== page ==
His measured and exacting approach to materials, and his passion for creating form with the utmost clarity, translated into a well-organized studio. But nothing could be done about the fact that the studio was unheated and indeed unheatable. When he arrived in the morning to find snow covering his tools, and his casting water frozen, he moved his work to an old house fronting the beach.
Most artists undergo occasional dry periods. McCracken has never experienced a block, nor indeed any significant period of interruption in his work. Year after year, he has produced pieces of startling originality. Often he marries materials such as metal, stone, and plastic into carved wood.
Occasionally, his work has been fey and witty, such as the 1957 pewter Piping Rabbit, and the 1999 Future Artifact, a cigarette butt perfectly preserved in a bubble of amber attached to a matrix of petrified wood. Equally often, his work bristled with implied violence, such as Visored Warrior (1956), in the collection of New York's Whitney Museum of Art.
Birds have been his most enduring subject and symbol, particularly early in his career. They became sculptural models for his own inner states, especially for that part of his spirit that dwelled in the woods, at some times feeling caged and at others time snug, as expressed in Owl Home and Owl Family, both done in 1958.
"Things come out of the environment and get stored in my mind," he said. "Images and ideas make connections back of the curtain of consciousness, and re-emerge transformed. I don't examine them too soon. I don't want to violate that -- whatever it is" (Tarzan, "Honors for N.W. Artist").
Animal symbolism was a natural choice for his art, since the McCracken home was always alive with dogs, cats, rabbits, and wilder species. At various times, a tame crow, a fawn, a skunk, and a bad-tempered possum took their meals and their leisure with the family. When McCracken whistled a great horned owl out of the woods, it arrived from the forest depths with a rustle of great wings. Banking through the front door, it glided to a stop on its favorite chair in the living room.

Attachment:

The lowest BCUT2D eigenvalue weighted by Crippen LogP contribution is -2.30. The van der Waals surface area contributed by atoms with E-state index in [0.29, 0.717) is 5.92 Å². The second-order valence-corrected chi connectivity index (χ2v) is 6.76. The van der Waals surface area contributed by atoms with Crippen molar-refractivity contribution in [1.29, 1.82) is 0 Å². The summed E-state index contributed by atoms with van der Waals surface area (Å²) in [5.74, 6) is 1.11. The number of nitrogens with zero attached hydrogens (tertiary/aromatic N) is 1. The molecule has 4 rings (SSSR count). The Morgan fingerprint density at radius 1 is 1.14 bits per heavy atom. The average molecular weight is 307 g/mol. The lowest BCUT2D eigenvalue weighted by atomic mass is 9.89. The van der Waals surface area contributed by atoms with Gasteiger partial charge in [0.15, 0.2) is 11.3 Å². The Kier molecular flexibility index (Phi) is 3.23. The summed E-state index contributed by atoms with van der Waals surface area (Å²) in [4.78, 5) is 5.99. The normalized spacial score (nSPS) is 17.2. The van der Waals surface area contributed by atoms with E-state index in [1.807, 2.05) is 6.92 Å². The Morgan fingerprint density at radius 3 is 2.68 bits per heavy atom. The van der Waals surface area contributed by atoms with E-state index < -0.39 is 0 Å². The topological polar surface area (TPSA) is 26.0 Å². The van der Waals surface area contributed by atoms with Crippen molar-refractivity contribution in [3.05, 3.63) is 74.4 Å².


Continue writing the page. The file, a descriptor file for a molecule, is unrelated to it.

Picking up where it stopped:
Drenched with animal empathy as McCracken's early sculpture was, the forms also carried human meanings. That is doubtless why no one ever confused his work with wildlife art. The symbolic content is too manifest. His birds carry fire in the eye and vigor in their form, along with a spirit dimension.
From the beginning, his pieces carried a freight of associative emotion. Caged Bird, done in 1958 for the Seattle Center Playhouse, evokes frustration, claustrophobia, and restlessness for freedom. Blind Owl, in the collection of the Whatcom Museum of History and Art, in Bellingham, is as poignant for the clutching claws that anchor the blocky form to its solid perch as for the vast white stone eyes raised in an alert, profound attitude of listening.
Snowy Owl, which he smoothed out of Westchester marble in 1955, gave three-dimensional form to the kind of hollow-eyed birds that Graves was painting as stand-ins for human emotional states. The piece is in the collection of the Seattle Art Museum, having won the Norman Davis Purchase Award for a sculptor under 40 in the 1957 Northwest Annual Exhibition.
His work found appreciative collectors. When the Washington State Governor's Art Award was created in 1964 to honor the state's outstanding artists, McCracken was its first winner.
Self and World
For McCracken, art is a spiritual journey -- an exploration of what it means to be alive. Experimentation is at its heart. He describes art as "an evolving process of having new understandings of Self and the World revealed to you. In a sense I feel as I once did as a child, investigating the attic when no one was at home -- looking through all the mysterious but somehow familiar things, yet realizing -- with a certain elation -- the dangerous possibility of finding out what I shouldn't know" (Graham, p. 48).
When a student asked him, "How do you become an artist?" he replied, "First risk your life."
"Why make art?" he asks rhetorically. "Part of it is a payback for some of the great art and music and sculpture that has made life so richly livable. We can talk all around the subject of art, but the essential part of it can't be nailed down."
In 1974, McCracken completed a carved cedar piece titled Medicine Wheel, in which four concentric indented circles are overlaid by runic solids whose forms express a cosmic sea. The motifs find echoes in Guy Anderson's paintings, and in the late paintings of Richard Gilkey.
But it is Graves who seems his nearest spiritual kin, especially in pieces such as Bird Song, in which song issues as a slender, curving shell from the upthrust beak of a bird carved from alder. Completed in 1964, it marked a transition into sculptural assemblage, using seashells, smooth stone, leather, and metal elements. In 1966, he rendered Poems as limpets, bear claws, a walnut shell, sea urchin spines, and porcupine quills set in spare lines on an open wooden book. It may be the only time in the twentieth century, and possibly the only time in history, that a sculptor has given form to poetry as text.